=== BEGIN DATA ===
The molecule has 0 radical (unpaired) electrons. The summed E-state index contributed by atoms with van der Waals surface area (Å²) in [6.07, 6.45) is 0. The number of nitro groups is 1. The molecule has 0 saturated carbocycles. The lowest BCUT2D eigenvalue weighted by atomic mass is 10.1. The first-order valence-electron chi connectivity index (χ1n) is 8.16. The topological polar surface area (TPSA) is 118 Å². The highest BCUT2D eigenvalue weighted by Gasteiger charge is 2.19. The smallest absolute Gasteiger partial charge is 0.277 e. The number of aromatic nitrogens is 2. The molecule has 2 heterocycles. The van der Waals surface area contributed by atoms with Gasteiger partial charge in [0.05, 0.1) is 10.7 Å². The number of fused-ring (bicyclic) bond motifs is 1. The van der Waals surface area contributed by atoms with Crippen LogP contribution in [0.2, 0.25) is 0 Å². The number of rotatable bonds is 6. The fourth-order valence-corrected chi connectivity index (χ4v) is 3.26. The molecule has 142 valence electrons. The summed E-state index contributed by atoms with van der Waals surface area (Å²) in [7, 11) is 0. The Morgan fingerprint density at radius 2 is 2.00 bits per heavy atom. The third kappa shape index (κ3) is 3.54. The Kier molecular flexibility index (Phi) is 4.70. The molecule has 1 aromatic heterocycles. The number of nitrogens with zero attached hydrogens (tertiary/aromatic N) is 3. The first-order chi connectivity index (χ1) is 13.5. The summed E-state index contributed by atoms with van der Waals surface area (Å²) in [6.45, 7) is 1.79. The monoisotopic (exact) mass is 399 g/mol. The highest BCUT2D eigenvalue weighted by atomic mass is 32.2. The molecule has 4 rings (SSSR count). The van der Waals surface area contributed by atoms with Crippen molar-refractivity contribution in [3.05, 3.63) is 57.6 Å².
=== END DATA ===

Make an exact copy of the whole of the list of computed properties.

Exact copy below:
The molecule has 0 radical (unpaired) electrons. The summed E-state index contributed by atoms with van der Waals surface area (Å²) in [6.07, 6.45) is 0. The number of nitro groups is 1. The molecule has 0 saturated carbocycles. The lowest BCUT2D eigenvalue weighted by atomic mass is 10.1. The first-order valence-electron chi connectivity index (χ1n) is 8.16. The topological polar surface area (TPSA) is 118 Å². The highest BCUT2D eigenvalue weighted by Gasteiger charge is 2.19. The smallest absolute Gasteiger partial charge is 0.277 e. The number of aromatic nitrogens is 2. The molecule has 2 heterocycles. The van der Waals surface area contributed by atoms with Gasteiger partial charge in [0.05, 0.1) is 10.7 Å². The number of fused-ring (bicyclic) bond motifs is 1. The van der Waals surface area contributed by atoms with Crippen LogP contribution in [0.2, 0.25) is 0 Å². The number of rotatable bonds is 6. The fourth-order valence-corrected chi connectivity index (χ4v) is 3.26. The molecule has 142 valence electrons. The summed E-state index contributed by atoms with van der Waals surface area (Å²) in [7, 11) is 0. The Morgan fingerprint density at radius 2 is 2.00 bits per heavy atom. The third kappa shape index (κ3) is 3.54. The Kier molecular flexibility index (Phi) is 4.70. The molecule has 1 aromatic heterocycles. The number of nitrogens with zero attached hydrogens (tertiary/aromatic N) is 3. The first-order chi connectivity index (χ1) is 13.5. The summed E-state index contributed by atoms with van der Waals surface area (Å²) in [6.45, 7) is 1.79. The monoisotopic (exact) mass is 399 g/mol. The highest BCUT2D eigenvalue weighted by atomic mass is 32.2. The molecule has 4 rings (SSSR count). The van der Waals surface area contributed by atoms with Crippen molar-refractivity contribution in [3.05, 3.63) is 57.6 Å².